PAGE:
It was recently called to my attention that a certain Fortune 500 company – remaining nameless for our purposes – decided that in addition to its high-end technology products and services, its site visitors would be interested in their corporate-branded apparel and accessories. Shirts, hats, golf balls, keychain laser pointers. All the good stuff, to be sure.

I understand the logic at work here – you spend money producing all this junk, why not try to recoup a little? At worst maybe you create a small army of walking billboards. So I get how your login UX process can be guided (or misguided) by what all too often passes for marketing.

What makes no sense whatsoever, though, is the fact that in order to see anything – let alone buy anything – visitors are required to create an account by filling out a registration form containing over 40 questions.

That’s 40 questions. As in 39 more than most users will ever be willing to answer.

Let’s peek into the mind of a prospective user, upon landing here:

To let your company advertise to me, for the privilege of parting with my hard-earned cash on third-rate products I will never use – and probably never wear because your ugly, aging logo plastered all over them (sorry, digression) – I have to give you a volume of personal information that likely qualifies as an identity thief’s wet dream? I have to tell them my job role twice. I am asked what language I speak 3 times – in English.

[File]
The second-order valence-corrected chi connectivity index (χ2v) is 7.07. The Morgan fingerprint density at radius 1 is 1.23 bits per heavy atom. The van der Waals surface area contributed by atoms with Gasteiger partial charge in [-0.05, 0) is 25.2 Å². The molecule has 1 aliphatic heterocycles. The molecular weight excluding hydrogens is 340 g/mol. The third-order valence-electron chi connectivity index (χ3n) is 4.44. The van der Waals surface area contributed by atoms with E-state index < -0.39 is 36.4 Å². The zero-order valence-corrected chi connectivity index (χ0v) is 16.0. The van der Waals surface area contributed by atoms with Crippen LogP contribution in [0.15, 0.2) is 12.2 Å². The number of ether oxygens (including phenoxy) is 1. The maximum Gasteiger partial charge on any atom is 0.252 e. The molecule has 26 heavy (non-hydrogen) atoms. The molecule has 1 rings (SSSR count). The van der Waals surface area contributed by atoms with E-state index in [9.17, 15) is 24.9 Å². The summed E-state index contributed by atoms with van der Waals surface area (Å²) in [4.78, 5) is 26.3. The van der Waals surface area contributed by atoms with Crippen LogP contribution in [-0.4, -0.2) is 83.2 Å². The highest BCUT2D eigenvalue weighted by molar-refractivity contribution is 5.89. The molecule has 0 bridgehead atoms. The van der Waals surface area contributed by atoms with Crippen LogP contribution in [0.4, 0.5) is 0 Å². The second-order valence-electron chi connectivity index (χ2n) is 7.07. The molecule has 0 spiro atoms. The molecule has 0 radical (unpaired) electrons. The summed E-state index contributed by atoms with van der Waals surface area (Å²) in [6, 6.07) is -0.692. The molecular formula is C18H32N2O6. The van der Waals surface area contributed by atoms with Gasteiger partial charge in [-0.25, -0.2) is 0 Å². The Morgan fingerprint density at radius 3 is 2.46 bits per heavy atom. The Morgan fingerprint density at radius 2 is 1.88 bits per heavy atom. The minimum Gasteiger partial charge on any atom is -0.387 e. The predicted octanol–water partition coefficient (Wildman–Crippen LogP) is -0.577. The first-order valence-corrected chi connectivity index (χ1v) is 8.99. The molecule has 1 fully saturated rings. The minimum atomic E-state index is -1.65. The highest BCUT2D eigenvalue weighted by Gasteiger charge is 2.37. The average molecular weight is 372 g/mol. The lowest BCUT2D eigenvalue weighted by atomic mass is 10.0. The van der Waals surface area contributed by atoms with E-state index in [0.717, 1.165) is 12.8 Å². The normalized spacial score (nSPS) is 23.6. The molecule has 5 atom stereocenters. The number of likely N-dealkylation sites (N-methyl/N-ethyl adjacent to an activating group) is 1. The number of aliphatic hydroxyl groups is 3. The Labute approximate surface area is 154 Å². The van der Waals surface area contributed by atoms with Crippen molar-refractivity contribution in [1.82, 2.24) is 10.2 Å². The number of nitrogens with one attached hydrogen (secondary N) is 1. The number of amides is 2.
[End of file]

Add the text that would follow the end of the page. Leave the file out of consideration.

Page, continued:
If, after all of this insanity, I can find my way back to the store, I get the privilege of viewing a wide range of useless tchotchkes featuring the company’s logo! Wow! How lucky can one man be???

Look, as a customer, I just want to buy something – and a process like this pretty much assures that isn’t gonna happen.

From a business perspective, I can certainly understand, and in fact often advocate – within reason – the benefits of gathering customer data via account/login creation. You know who’s visiting, how often and what they do while there. You can store info they may need later, enhancing their experience with the site, i.e. order history, billing info, etc. And of course, you can make them special offers only extended to “premier” customers. I get it. Been there, done that, bought the t-shirt.

However, you will never realize any of the above benefits if your login process is a giant pain in the ass.